by William Thornton
Our venerable Cooperative Program now in its tenth decade and while somewhat diminished in percentages and sums from earlier times, is still a mammoth funding engine without which the SBC at the state convention and national levels would be unrecognizable. In my several decades of pastoral hacking and plodding in the SBC hinterlands I have concluded that almost all laypeople and many, perhaps most, pastors lack the most basic understanding of the CP, that is, that it is mostly a state convention program, and that most of the money given by churches in a particular state will never leave that state.
Take for example a statement by former SBC president Bryant Wright a few years ago. He said something to the effect that when his church’s laypeople found out where most of the CP money goes (it doesn’t go anywhere but rather stays right here in Georgia) they felt compelled to give less to the CP and more to causes that support missions beyond our deep south state borders.
So, how did states come to be the primary beneficiaries of the CP rather than the mission boards and seminaries?
It was so designed 90 years ago.
The current issue of SBC Life, the Executive Committee’s publication has a very good article about this. What would be the ideal division of a CP dollar between the state convention and the national entities? Roger Oldham, VP of Convention Communications and Relations for the SBC Executive Committee makes this statement :
When the Cooperative Program was formed, a 50/50 division between the state conventions and the SBC (after shared ministry costs associated with promoting CP were deducted) was lifted up as an ideal goal. This target has been reemphasized at SBC annual meetings several times over the years, most recently in 2010 with the adoption of the Great Commission Task Force report.
The actual division, however, has never reached that suggested ideal.
Fifty percent was the ideal goal in 1925. Almost a century later, after seeing many state conventions achieve mammoth growth, is 50/50 still an ideal split? The answer to that should be deferred at least until a little more is learned about the CP.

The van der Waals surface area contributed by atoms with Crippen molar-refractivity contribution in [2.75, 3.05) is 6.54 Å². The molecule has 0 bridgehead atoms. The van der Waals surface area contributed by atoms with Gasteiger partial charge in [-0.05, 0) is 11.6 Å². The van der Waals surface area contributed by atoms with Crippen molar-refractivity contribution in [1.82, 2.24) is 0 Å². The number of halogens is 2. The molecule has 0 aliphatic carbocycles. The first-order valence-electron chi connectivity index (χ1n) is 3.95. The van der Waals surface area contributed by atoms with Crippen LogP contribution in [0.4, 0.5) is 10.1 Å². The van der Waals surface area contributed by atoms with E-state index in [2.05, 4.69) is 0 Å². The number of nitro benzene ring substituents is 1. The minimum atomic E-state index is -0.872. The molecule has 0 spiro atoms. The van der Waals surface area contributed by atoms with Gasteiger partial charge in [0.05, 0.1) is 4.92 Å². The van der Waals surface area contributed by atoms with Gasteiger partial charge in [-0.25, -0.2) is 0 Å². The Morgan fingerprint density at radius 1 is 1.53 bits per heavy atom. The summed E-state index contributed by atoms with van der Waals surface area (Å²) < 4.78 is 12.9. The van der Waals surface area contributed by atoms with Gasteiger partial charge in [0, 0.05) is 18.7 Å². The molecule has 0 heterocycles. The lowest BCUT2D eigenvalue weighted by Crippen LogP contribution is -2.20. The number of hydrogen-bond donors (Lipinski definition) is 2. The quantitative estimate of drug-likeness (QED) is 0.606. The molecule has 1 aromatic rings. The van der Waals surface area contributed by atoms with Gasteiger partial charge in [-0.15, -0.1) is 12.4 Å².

When most state conventions talk about a 50/50 division they do not mean 50 cents of every dollar is sent to SBC national entities through the SBC Executive Committee. What they mean is that after a portion of CP revenues is skimmed off the top by the state convention for “promotional expenses” the ideal division of the remainder is 50/50.
Here in Georgia, ten percent is offered as the amount traditionally taken off the table before division. Thus, a 50 percent share of gross CP revenues means 45 percent of the total amount. If we are moving to a 50/50 split here in Georgia, what state convention leaders mean is that we are moving to a 55 (state)/45(national) division. This is part of the reason that states, mainly the deep south legacy state convention states with tens of thousands of churches, millions of church members, and hundreds of millions in CP revenues, keep about 62 cents on every dollar leaving 38 cents to be divided ten ways among national SBC entities.
Oldham, in the article linked above, notes that many states are making strides in this direction. Iowa and Nevada have dispensed with any “shared expense” category and 50/50 means fifty cents of a CP dollar dropped in a church offering plate stays at home and fifty cents goes to Nashville to be divided among the national entities. The newer Texas convention is better than 50/50, giving the national entities the greater proportion of a CP dollar without skimming off the top and the newer Virginia convention is phasing out its shared ministry category with the goal of giving 51% to the SBC national entities.